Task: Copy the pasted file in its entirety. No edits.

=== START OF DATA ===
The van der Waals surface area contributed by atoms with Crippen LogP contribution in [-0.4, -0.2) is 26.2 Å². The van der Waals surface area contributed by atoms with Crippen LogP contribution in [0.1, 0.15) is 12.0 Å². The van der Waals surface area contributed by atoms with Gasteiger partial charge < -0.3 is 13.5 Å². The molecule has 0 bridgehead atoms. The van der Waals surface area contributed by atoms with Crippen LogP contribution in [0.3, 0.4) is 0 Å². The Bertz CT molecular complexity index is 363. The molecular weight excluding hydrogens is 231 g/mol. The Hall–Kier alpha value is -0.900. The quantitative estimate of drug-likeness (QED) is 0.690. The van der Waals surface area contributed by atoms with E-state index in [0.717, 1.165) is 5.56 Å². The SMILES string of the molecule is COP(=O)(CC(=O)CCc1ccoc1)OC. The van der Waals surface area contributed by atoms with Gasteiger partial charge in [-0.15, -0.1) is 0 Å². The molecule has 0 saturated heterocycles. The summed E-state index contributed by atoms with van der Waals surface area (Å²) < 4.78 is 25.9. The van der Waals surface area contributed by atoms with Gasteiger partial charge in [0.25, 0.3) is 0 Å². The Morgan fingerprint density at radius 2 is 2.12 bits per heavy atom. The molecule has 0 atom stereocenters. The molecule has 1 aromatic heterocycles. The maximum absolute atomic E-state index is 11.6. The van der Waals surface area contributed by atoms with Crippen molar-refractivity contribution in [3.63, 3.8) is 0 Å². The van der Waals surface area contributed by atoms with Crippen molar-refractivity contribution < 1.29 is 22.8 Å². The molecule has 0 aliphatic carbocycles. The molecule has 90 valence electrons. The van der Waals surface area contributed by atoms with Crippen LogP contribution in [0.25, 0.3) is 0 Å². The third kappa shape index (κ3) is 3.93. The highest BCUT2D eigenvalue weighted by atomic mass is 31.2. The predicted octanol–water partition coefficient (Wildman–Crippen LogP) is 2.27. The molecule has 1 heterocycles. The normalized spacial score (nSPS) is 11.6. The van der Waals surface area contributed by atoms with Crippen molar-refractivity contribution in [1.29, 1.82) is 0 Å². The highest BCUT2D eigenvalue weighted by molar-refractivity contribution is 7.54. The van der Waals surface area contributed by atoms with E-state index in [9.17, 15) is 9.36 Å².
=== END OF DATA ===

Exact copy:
The van der Waals surface area contributed by atoms with Crippen LogP contribution in [-0.4, -0.2) is 26.2 Å². The van der Waals surface area contributed by atoms with Crippen LogP contribution in [0.1, 0.15) is 12.0 Å². The van der Waals surface area contributed by atoms with Gasteiger partial charge < -0.3 is 13.5 Å². The molecule has 0 bridgehead atoms. The van der Waals surface area contributed by atoms with Crippen LogP contribution in [0.3, 0.4) is 0 Å². The Bertz CT molecular complexity index is 363. The molecular weight excluding hydrogens is 231 g/mol. The Hall–Kier alpha value is -0.900. The quantitative estimate of drug-likeness (QED) is 0.690. The van der Waals surface area contributed by atoms with E-state index in [0.717, 1.165) is 5.56 Å². The SMILES string of the molecule is COP(=O)(CC(=O)CCc1ccoc1)OC. The van der Waals surface area contributed by atoms with Gasteiger partial charge in [-0.15, -0.1) is 0 Å². The molecule has 0 saturated heterocycles. The summed E-state index contributed by atoms with van der Waals surface area (Å²) < 4.78 is 25.9. The van der Waals surface area contributed by atoms with Gasteiger partial charge in [0.25, 0.3) is 0 Å². The Morgan fingerprint density at radius 2 is 2.12 bits per heavy atom. The molecule has 0 atom stereocenters. The molecule has 1 aromatic heterocycles. The maximum absolute atomic E-state index is 11.6. The van der Waals surface area contributed by atoms with Crippen molar-refractivity contribution in [3.63, 3.8) is 0 Å². The van der Waals surface area contributed by atoms with Crippen molar-refractivity contribution < 1.29 is 22.8 Å². The molecule has 0 aliphatic carbocycles. The molecule has 90 valence electrons. The van der Waals surface area contributed by atoms with Crippen LogP contribution in [0.25, 0.3) is 0 Å². The third kappa shape index (κ3) is 3.93. The highest BCUT2D eigenvalue weighted by atomic mass is 31.2. The predicted octanol–water partition coefficient (Wildman–Crippen LogP) is 2.27. The molecule has 1 heterocycles. The normalized spacial score (nSPS) is 11.6. The van der Waals surface area contributed by atoms with Crippen molar-refractivity contribution in [1.29, 1.82) is 0 Å². The highest BCUT2D eigenvalue weighted by molar-refractivity contribution is 7.54. The van der Waals surface area contributed by atoms with E-state index in [9.17, 15) is 9.36 Å².